The body of 2010 work is extensive enough now to say that Osi Umenyiora is back.
The critics who cried for the defensive end’s trade/release/execution during a horrendous 2009 have clammed up.
So has he. Just months after a Super Bowl week media tour in which he proclaimed his own desire for a trade, he’s got his starting job back now. He’s sacking quarterbacks. And he’s even playing the run efficiently.
He looks almost like the pass-rush monster that went to the Pro Bowl in ‘07.
“We go round and round on this,” coach Tom Coughlin said, somewhat exasperated that the offseason antics have yet to fade into the past in some minds. “Osi has played well and he’s made up his mind to play well and I think that his teammates and the encouragement, what he brings to the table in terms of his ability, his conviction, his desire to be the very best that he can be. That’s, I think, where he is. He’s an excellent football player playing very well.”
It has gotten to the point with Umenyiora that he appears more worried about the form his sacks take than the actual number. Not that the number’s any too shabby. His eight sacks leads the team.
But along with those sacks, he also has seven forced fumbles. Five of those came on strip sacks, his big mitt swatting the ball out of the quarterbacks’ grasp as he brings him to the ground. Sometimes, as in the case of Jay Cutler three weeks ago, the Bears’ quarterback doesn’t even have to hit the ground.
“A sack is nothing but a tackle for loss,” Umenyiora said. “A glorified tackle for loss. But if you can get the ball out, you can force some turnovers and put the offense in a good position. It's just something I do.”
He’s been doing it extremely well this year. And now, with Tony Romo coming up, he’ll have an opportunity to increase it. Romo hasn’t lost a fumble, but he’ll go into the game with a bum left thumb. It was injured in the Minnesota game and underwent x-rays Monday.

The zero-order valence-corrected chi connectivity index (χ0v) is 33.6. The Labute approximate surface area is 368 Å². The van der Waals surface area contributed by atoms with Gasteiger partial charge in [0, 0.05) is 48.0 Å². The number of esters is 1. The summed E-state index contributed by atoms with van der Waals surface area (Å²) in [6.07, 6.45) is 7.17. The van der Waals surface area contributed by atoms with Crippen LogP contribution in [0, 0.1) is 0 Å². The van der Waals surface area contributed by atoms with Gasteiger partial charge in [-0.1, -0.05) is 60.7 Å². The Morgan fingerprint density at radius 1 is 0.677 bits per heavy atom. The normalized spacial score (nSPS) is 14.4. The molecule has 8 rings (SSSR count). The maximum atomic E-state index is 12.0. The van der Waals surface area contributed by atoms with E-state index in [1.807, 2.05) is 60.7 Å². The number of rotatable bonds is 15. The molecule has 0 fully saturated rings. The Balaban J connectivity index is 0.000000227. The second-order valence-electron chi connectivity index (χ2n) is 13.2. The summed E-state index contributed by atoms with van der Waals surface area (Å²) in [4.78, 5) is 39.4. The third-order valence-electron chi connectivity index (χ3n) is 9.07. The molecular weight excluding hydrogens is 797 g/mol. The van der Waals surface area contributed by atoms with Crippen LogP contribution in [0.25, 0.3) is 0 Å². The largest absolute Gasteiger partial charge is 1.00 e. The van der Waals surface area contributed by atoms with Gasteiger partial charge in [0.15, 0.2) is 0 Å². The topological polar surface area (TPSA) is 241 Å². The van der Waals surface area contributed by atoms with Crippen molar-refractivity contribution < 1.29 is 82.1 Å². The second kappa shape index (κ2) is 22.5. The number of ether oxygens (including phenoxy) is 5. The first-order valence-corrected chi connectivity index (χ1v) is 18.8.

The Cowboys will also go in with a weakened offensive front because of left guard Kyle Kosier’s Achilles tendon injury. Romo has been sacked seven times. If Umenyiora can speed-rush his way around 320-pound left tackle Doug Free, life could get very rough for Romo.
Umenyiora’s body has been cooperating so far. The hip injury that bothered him throughout training camp hasn’t been much of a problem. And the swelling in his left knee that crops up during the week is manageable.
“He practices. He’s out there two days a week, every week,” Coughlin said. “The managing part of this thing takes place on Wednesday, and we get him back Thursday and Friday.
“He does a good job in the class room, and he looks at the tape right along with everyone else from Wednesday’s practices. He doesn’t get a chance to go through some of those things, but he learns as we go along just as everyone else in the meeting room. He does have two days of practice and he’s done well with it.”
Fellow defensive end Justin Tuck has been the direct beneficiary of two of Umenyiora’s strip sacks. Tuck leads the team with three fumble recoveries, and stands second to Umenyiora with four sacks.
“I think the entire season, he’s been playing really well,” Coughlin said of Umenyiora. “He certainly has given us some excellent opportunities to create turnovers. We were just talking about this upstairs that there was a time where we were frustrated because when the ball was on the ground, no one knew it was there. Justin has been there a couple of times to take advantage of the fumble, quarterback fumble.
“Osi has played well, well against the run and well against the pass. He’s shown the ability to bull rush, get on the edge, come underneath, and be in conjunction with TE and ET move and that type of thing. We encourage him to keep it up.”
He’ll need to. The division games are coming up, and a turnover here, a turnover there can be the difference between winning and losing those tussles.